Monday, November 27, 2006
Teresa and Nabil Koudjeti instruct their two young daughters to address adults as "Miss" or "Mr." followed by their first names. When the children get a bit older, Teresa Koudjeti said, she'll have them switch to "Mrs." or "Mr." and a last name. No first names allowed.
"I want them to know there's a difference, that adults are not on the same level as them," said Koudjeti, 39, a stay-at-home mother who lives in Potomac.
Still, Sofia, 6, and Sarah, 3, call some close family friends "Aunt" or "Uncle" and a first name -- a link to Koudjeti's upbringing in El Salvador and her husband's Algerian background.
Unlike Koudjeti's children, many of today's parents grew up with an ironclad rule: Adults were "Mr." and "Mrs." with a last name. Sometime during the last, less-formal generation, the rule softened, and children began using first names.
But some parents miss the old-fashioned way, something they see as basic good manners. They are trying to swing the pendulum back -- with a twist. Many have adopted a combination approach that says as much about their sense of family as it does their sense of decorum. Immigrants also are making their mark, often tying in customs from their home countries where more rigid rules govern children in polite society.
Abiye Kassa, 36, who arrived in Takoma Park from Ethiopia a year ago, said he will teach his 2-year-old son, Abel, to use last names when addressing adults.
"My son should be decent and respectful of others," said Kassa, a medical technician. "I think that's implied by using 'Mr.' and the last name. In Ethiopia, there is a respectful way of calling others. Even pronouns change when you call someone with respect."
What would happen if an Ethiopian child called an adult by his or her first name? Kassa's eyes grew wide at the question. He looked a bit puzzled and then let out a short laugh, as if the situation were too absurd to ponder. Finally, he said, "The adult, if he's older, probably would scold the child."
Alejandra Aguirre, 45, of the District said she's sometimes taken aback to hear one of her 12-year-old son's friends ask, "Alejandra, can I have this?"
"I wasn't brought up that way," Aguirre said. "I'm Spanish. We respect the adults."
Aguirre, a bookkeeper, said she teaches her son, Jose, and daughter, Alejandra, 9, to call adults "Mr." or "Mrs." and a last name. Also following Spanish custom, they call some close family friends "Aunt" and "Uncle."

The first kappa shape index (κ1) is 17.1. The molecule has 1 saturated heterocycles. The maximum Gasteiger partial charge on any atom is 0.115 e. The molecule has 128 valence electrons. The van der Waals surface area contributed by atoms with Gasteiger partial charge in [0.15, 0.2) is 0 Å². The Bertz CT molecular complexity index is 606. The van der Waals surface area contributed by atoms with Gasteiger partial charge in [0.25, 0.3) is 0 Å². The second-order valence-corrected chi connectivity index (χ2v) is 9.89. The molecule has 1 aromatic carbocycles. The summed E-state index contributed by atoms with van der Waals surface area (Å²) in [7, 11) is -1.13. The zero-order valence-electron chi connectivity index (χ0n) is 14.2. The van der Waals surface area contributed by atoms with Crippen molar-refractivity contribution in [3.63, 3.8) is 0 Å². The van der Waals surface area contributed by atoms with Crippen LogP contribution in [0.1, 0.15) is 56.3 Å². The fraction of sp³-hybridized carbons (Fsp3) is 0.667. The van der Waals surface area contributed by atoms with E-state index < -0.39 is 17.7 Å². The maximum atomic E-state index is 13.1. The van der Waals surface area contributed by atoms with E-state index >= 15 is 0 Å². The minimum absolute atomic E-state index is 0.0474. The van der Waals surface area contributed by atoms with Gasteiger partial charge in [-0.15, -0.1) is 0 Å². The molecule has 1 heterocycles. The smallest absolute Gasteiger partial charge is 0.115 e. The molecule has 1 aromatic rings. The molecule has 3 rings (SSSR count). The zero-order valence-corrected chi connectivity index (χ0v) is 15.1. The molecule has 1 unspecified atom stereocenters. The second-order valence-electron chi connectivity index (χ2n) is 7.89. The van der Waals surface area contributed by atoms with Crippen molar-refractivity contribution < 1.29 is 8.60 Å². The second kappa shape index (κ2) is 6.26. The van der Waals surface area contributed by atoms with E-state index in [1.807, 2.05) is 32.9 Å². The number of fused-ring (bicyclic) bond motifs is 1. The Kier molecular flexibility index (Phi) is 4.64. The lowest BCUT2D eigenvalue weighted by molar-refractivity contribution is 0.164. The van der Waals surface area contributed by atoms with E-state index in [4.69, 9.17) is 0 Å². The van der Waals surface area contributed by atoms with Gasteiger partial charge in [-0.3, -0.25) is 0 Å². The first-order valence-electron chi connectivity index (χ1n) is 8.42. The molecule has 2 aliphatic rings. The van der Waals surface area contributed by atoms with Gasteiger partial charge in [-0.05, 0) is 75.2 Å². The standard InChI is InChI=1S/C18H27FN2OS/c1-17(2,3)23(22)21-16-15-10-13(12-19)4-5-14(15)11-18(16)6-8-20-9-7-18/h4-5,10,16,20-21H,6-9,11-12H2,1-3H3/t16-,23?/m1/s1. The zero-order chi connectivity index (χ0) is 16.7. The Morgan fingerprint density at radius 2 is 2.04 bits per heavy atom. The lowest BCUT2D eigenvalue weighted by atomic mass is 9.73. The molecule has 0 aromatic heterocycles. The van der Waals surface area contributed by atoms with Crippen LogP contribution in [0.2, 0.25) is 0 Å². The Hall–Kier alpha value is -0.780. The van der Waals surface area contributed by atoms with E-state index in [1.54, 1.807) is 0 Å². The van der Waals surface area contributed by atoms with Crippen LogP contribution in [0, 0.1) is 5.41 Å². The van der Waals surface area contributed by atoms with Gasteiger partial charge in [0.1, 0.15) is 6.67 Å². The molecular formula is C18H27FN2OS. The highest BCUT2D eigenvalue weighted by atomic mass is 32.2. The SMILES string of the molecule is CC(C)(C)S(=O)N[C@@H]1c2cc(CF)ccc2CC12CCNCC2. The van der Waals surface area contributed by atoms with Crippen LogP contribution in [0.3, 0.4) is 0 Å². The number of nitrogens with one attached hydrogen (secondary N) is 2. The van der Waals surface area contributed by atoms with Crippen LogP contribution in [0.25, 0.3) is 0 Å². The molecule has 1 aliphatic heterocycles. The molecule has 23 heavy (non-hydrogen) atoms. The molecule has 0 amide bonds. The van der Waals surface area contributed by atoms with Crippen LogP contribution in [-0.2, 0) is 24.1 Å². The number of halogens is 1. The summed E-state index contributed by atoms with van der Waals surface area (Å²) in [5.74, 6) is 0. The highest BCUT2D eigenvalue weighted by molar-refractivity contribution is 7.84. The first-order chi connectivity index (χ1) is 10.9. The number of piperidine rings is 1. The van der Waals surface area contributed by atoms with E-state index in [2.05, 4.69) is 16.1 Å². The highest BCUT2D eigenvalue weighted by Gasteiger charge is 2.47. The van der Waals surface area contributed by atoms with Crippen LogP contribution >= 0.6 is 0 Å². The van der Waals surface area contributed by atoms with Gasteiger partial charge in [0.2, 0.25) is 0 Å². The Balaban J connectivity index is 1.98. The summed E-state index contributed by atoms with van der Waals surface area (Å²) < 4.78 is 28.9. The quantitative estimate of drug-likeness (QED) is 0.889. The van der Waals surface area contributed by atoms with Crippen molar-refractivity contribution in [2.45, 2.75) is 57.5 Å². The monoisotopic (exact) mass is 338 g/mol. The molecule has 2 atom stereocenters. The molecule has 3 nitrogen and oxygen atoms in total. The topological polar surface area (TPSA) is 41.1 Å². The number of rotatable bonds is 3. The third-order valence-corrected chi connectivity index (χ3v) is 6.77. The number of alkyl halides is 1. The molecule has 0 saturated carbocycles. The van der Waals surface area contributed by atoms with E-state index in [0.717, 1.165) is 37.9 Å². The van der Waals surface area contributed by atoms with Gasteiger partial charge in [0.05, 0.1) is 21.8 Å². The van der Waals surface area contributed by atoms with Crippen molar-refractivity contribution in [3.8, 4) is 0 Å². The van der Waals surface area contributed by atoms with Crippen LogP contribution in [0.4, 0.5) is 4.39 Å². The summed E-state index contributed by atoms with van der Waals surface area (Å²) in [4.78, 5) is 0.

The issue gets discussed on playgrounds and at play dates and often prompts larger questions. Does an 8-year-old respect his neighbor any less if he calls Mr. Johnson "Bob"? Is referring to a friend's mother as "Karen" rude or intimate? And when, if ever, is it appropriate for a child to treat a grown-up more like a friend than an authority figure?
Louisiana and several other states have answered those questions in schools with "respect" laws. They require students to address teachers as "ma'am" or "sir," or with the courtesy titles of "Miss," "Ms.," "Mrs." or "Mr." Punishments for infractions are left to school officials, although the law states students may not be suspended or expelled.
Donald Cravins, 58, a former state senator who wrote the 1999 Louisiana law, said he wanted to preserve a sense of civility and respect between children and adults. Having children use first names "is supposed to be fashionable," said Cravins, an insurance agent. "But it's like telling them we're buddies rather than a parent and child. Can they be friends? Of course. But there's also a line I never crossed with my parents."
Culture and history also come into play, particularly with many African American parents. Dr. Alvin Poussaint, a psychiatry professor at Harvard Medical School and co-author of "Raising Black Children," said calling African American adults by their first name harks back to slavery and segregation. Black people were forced to use honorific titles for white people, who in turn degraded African Americans by using first names.
Poussaint recalled how Mississippi police in the 1960s made a point of calling him "Alvin" rather than "Dr. Poussaint" after asking him, "What's your first name, boy?" Many African American adults would take it as a sign of disrespect or poor upbringing if children called them anything other than "Mr.," "Mrs." or "Miss" with a surname, he said.
"It was an institutional practice to keep people in their place and demean them," Poussaint said of first names. "Black people are very sensitive to being treated with respect, particularly adults. They don't want their children to repeat something that's considered demeaning."
Still, some say being on a first-name basis reflects the closer, yet still respectful, relationships between some children and adults. Julia Cashmere, 44, of Bethesda said she invites friends of her sons Jack, 9, and Peter, 6, to switch from "Mrs. Cashmere" to "Julia" after she gets to know them. Compared with when she was growing up, Cashmere said, children and adults interact far more often, increasing their familiarity over play dates and soccer practices. Seeing her sons' friends several times a week feels like "cross-family pollination," she said.
"There's a whole level of involvement that exposes children to parents so much more," said Cashmere, a stay-at-home mother. "Maybe it's not the names that are changing. Maybe it's just a culture shift."